We’ve all heard the joke: What’s the difference between a large pizza and a history degree? One can feed a family of four. For the purposes of the pun, history can be replaced with any liberal arts major. From English and art history to political science and philosophy — the notion has been that those who choose a humanities tract graduate from college with heaps of debt yet find themselves working as a barista or the checkout line at Whole Foods. But that doesn’t mean their liberal arts degree doesn’t have value — even as we transform to a digital age. Many assume that in our current (and future) tech-consumed and driven world, that math and science education — software engineering, programming, coding, and the like — is the exclusive golden ticket to career success. To be sure, we need these kinds of minds and this kind of training. But, it’s a mistake to believe that the liberal arts educated don’t have a critical role to play in the digital workforce. Because after all, who is going to do the selling, the marketing and the customer servicing of today’s technology services and products? Answer: Those who have honed critical thinking, writing and interpersonal skills, and who possess the nontechnical ability to connect with end users a la their liberal arts education. This notion is confirmed in “That ‘Useless” Liberal Arts Degree Has Become Tech’s Hottest Ticket,” a Forbes article that provides example after example of liberal arts degree holders achieving success in today’s tech world, along with stats to back up the claim that tech companies are increasingly recruiting more nontechnical talent. The article uses the analogy of the automobile industry in the 1920s, which “created enormous numbers of jobs for people who helped fit cars into everyday life: marketers, salesmen, driving instructors, road crews and so on.” A similar trend is unfolding today. The article goes on to reveal that “throughout the major U.S. tech hubs, whether Silicon Valley or Seattle, Boston or Austin, Texas, software companies are discovering that liberal arts thinking makes them stronger. Engineers may still command the biggest salaries, but at disruptive juggernauts such as Facebook and Uber, the war for talent has moved to nontechnical jobs, particularly sales and marketing. The more that audacious coders dream of changing the world, the more they need to fill their companies with social alchemists who can connect with customers — and make progress seem pleasant.” And the ability to connect is what liberal arts thinkers do best. But don’t pack your bags for Silicon Valley just yet, English majors. Yes, you’ve got great critical thinking, writing and communication skills. And yes, tech companies are hiring nontechnical people like you. But to land one of the aforementioned sales and marketing positions requires more than just a degree. While you have the right foundation, your university education did not prepare you with the up-to-date digital skills and experience required for a job-ready resume in the fast-moving, fast-changing digital age. That’s why a liberal arts degree crossed with a microdegree in applied business science from GreenFig is such a powerful combination for procuring a growth career in tech. GreenFig’s curriculum has been tailored by industry experts to help you gain these high-demand skills and master critical strategic concepts in a short period of time. And unlike traditional online courses, GreenFig’s hybrid training platform is laser-focused on experiential learning — combining live, interactive online and offline team-based instruction, all the while guaranteeing its students gain real-world, practical experience. So you can demand a higher salary in an evolving industry faster than it takes to perfect latte art. For more details on how you can transform your liberal arts resume into a tech-ready ticket in less than 10 hours a week, visit Click here course schedule for September 13, 2017 term.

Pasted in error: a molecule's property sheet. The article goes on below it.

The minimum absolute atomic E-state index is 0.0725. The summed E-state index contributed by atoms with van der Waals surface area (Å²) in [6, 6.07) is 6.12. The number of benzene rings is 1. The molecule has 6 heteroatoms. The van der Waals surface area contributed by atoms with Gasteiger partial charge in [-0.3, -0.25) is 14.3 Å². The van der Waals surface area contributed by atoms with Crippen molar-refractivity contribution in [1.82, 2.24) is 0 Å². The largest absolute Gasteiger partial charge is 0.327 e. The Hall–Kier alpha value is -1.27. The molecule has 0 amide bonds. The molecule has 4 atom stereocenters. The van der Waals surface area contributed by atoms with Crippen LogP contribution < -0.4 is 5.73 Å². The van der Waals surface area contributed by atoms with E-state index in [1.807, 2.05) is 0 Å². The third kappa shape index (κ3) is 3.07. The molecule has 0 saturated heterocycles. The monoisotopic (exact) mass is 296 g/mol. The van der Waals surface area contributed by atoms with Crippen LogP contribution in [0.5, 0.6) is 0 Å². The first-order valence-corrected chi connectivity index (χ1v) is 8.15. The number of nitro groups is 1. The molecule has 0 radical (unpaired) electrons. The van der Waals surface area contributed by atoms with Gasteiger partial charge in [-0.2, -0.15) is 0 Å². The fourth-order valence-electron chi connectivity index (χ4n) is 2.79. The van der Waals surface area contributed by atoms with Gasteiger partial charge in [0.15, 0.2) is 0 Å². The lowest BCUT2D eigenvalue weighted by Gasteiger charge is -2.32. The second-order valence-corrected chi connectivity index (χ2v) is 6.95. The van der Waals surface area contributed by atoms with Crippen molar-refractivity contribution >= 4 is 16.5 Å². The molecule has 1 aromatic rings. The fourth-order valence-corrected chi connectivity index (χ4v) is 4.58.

Thursday, July 19, 2018

Contact us

Need a quote.